Program 2022

This event aims to create collaborations among members, a better network for participants, and many new insights into how to conduct, organize, and fund interdisciplinary research. To facilitate this, the program contains scientific talks to demonstrate the breadth of scientific and methodological approaches within the community, a keynote lecture by Daniela Kraft (soft matter physics, Leiden University), a keynote lecture by a representative from NWO on funding through (interdisciplinary) consortia, and a panel discussion involving senior scientists from governmental institutions, academia, and industry on ‘team science in an interdisciplinary setting’. Moreover, the program allows for plenty of interaction time between participants for informal networking. This will be reinforced by a special workshop by Dr. Maria Sovago, a professional coach for scientists on the first evening.

Note: The best presentation in the short-talk sessions will receive a Eye-openers interview (sponsored by KNCV). The eye-opener allows you to highlight your work in a storytelling video that is supported with animations. Please register here.

Day 1 (Wednesday, August 31st, 2022)—Networking

18:30 Dinner

20:30 Networking Activity, organized Maria Sovago (founder of Stralia)

21:30 Drinks

 

Day 2 (Thursday, September 1st, 2022) —Scientific session

9:00 Keynote lecture: Daniela Kraft (Soft Matter Physics, Leiden University)

10:00 Session 1 of 4 shorter talks (by early career researchers)

11:30 Coffee break

12:00 Funding talk by a NWO representative ‘Navigating and building large consortia’

12:30 lunch

13:30 Panel Discussion ‘team science in an interdisciplinary setting’

15:00 Coffee break

15:30 Session 2 of 4 shorter talks (by early career researchers)

17:00 KNCV Eye-opener award, for the best presentation in the short-talk series. 

17:10 Closing and borrel

Abstract: Prof. Daniela Kraft (Soft Matter Physics, Leiden University):
“Flexible colloidal structures – from micron-sized hinges to robots”

Functionality often is linked to structural flexibility, from macroscopic devices and robots all the way down to proteins and molecules. On the microscopic scale, thermal motion induces shape changes in flexible structures, which is thought to be important for various biological functions, from enhancing diffusion to inhibiting a proteins activity in allosteric regulation. However, surprisingly little is known about the precise effect of structural flexibility.

In this talk, I will present how we designed colloidal hinges, joints, and sliders, that can impart flexibility in microscopic structures.  I will illustrate the variety of flexible structures that we could assemble and describe how their structural flexibility affects their diffusive motion and self-assembly. Finally, I will show some of the surprising findings we made while attempting to integrate self-propelled motor elements into flexible structures – the final step towards creating a new class of shape-changing materials and machines.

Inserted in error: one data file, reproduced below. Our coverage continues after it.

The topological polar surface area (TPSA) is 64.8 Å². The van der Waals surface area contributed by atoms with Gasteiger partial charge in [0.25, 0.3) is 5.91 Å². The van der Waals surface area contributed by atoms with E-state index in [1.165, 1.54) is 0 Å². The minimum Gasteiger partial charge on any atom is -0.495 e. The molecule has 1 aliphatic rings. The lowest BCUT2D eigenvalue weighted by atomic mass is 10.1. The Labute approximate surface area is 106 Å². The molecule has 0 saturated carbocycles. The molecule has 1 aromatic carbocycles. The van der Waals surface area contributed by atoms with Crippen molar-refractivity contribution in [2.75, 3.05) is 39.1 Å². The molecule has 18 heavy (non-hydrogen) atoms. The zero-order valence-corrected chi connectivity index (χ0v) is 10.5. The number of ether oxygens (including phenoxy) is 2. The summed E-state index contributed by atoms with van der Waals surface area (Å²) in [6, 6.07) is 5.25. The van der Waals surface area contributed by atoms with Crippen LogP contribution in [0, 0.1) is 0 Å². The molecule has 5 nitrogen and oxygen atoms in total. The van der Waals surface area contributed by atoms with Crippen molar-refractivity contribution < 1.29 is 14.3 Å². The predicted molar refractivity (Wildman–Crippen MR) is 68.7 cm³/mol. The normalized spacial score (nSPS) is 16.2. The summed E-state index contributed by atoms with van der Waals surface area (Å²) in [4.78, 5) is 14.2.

Abstract: Dr. Maria Sovago (founder of Stralia)
“Chemists on Stage: networking workshop”

Connect, network, team up! We, the scientists, need to do it every day. Because no matter what our aim is – perform research, teach, pitch, share our results and knowledge or present ourself – IT IS US ON STAGE!

In this workshop, we use theatre techniques adapted for scientists to bring you to the next level of connection with your colleagues and with the chemistry community. We transform you from a standard scientist to YOU 2.0. You will gain confidence, learn how to network and have fun! You will leave the workshop full of energy, power and thirst to perform. We will together make our NextGenChem@NL community stronger!
Shine with us during this adventurous workshop!

About Maria: The lecture will be given by Dr. Maria Sovago, founder of Stralia. Maria has a PhD in Physics from AMOLF, The Netherlands. She worked as a team leader and project manager for 8 years at TNO, Unilever and NWO (Dutch Council). She has 10+ years of experience in coaching scientists and researchers at a very personal level. Working in academia for many years in various positions, Maria knows well all the aspects of an academic environment. Over the years, Maria has been coaching and mentoring many students, teachers, and full-professors in the beta fields: from Mathematics to Life-Sciences. She is also teaching and leading the Systems Engineering programme within the Applied Sciences faculty at Delft University of Technology for 1 day/week.